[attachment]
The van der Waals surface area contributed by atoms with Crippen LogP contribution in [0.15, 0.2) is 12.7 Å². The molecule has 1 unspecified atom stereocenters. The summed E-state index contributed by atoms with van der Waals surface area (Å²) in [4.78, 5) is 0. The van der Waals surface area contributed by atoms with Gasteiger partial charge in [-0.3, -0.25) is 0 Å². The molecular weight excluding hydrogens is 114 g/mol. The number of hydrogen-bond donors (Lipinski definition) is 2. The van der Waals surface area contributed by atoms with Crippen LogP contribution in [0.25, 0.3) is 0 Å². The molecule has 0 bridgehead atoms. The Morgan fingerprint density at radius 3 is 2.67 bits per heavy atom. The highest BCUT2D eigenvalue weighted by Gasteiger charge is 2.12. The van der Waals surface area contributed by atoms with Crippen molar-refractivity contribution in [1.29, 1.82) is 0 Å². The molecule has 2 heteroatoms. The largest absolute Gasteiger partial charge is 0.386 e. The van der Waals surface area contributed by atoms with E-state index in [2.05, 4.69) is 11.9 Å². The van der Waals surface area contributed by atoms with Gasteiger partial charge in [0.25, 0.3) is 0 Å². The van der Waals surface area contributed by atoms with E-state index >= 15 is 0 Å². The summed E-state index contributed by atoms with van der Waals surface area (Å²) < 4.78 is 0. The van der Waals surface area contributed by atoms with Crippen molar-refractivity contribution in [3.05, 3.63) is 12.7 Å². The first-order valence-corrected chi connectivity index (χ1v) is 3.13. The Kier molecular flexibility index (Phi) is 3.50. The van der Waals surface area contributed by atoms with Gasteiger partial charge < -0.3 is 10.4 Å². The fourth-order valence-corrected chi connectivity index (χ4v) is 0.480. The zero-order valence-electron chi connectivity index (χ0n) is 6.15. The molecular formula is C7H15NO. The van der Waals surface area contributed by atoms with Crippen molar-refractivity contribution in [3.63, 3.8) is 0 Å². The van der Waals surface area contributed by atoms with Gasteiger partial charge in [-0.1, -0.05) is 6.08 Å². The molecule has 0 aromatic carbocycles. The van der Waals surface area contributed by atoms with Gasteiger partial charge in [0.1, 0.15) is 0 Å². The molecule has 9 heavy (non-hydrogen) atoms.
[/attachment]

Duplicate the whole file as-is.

The van der Waals surface area contributed by atoms with Crippen LogP contribution in [0.15, 0.2) is 12.7 Å². The molecule has 1 unspecified atom stereocenters. The summed E-state index contributed by atoms with van der Waals surface area (Å²) in [4.78, 5) is 0. The van der Waals surface area contributed by atoms with Gasteiger partial charge in [-0.3, -0.25) is 0 Å². The molecular weight excluding hydrogens is 114 g/mol. The number of hydrogen-bond donors (Lipinski definition) is 2. The van der Waals surface area contributed by atoms with Crippen LogP contribution in [0.25, 0.3) is 0 Å². The molecule has 0 bridgehead atoms. The Morgan fingerprint density at radius 3 is 2.67 bits per heavy atom. The highest BCUT2D eigenvalue weighted by Gasteiger charge is 2.12. The van der Waals surface area contributed by atoms with Crippen molar-refractivity contribution in [1.29, 1.82) is 0 Å². The molecule has 2 heteroatoms. The largest absolute Gasteiger partial charge is 0.386 e. The van der Waals surface area contributed by atoms with E-state index in [2.05, 4.69) is 11.9 Å². The van der Waals surface area contributed by atoms with Gasteiger partial charge in [0.25, 0.3) is 0 Å². The van der Waals surface area contributed by atoms with E-state index >= 15 is 0 Å². The summed E-state index contributed by atoms with van der Waals surface area (Å²) < 4.78 is 0. The van der Waals surface area contributed by atoms with Crippen molar-refractivity contribution in [3.05, 3.63) is 12.7 Å². The first-order valence-corrected chi connectivity index (χ1v) is 3.13. The Kier molecular flexibility index (Phi) is 3.50. The van der Waals surface area contributed by atoms with Gasteiger partial charge < -0.3 is 10.4 Å². The fourth-order valence-corrected chi connectivity index (χ4v) is 0.480. The zero-order valence-electron chi connectivity index (χ0n) is 6.15. The molecular formula is C7H15NO. The van der Waals surface area contributed by atoms with Crippen molar-refractivity contribution in [3.63, 3.8) is 0 Å². The van der Waals surface area contributed by atoms with Gasteiger partial charge in [-0.1, -0.05) is 6.08 Å². The molecule has 0 aromatic carbocycles. The van der Waals surface area contributed by atoms with Gasteiger partial charge in [0.1, 0.15) is 0 Å². The molecule has 9 heavy (non-hydrogen) atoms.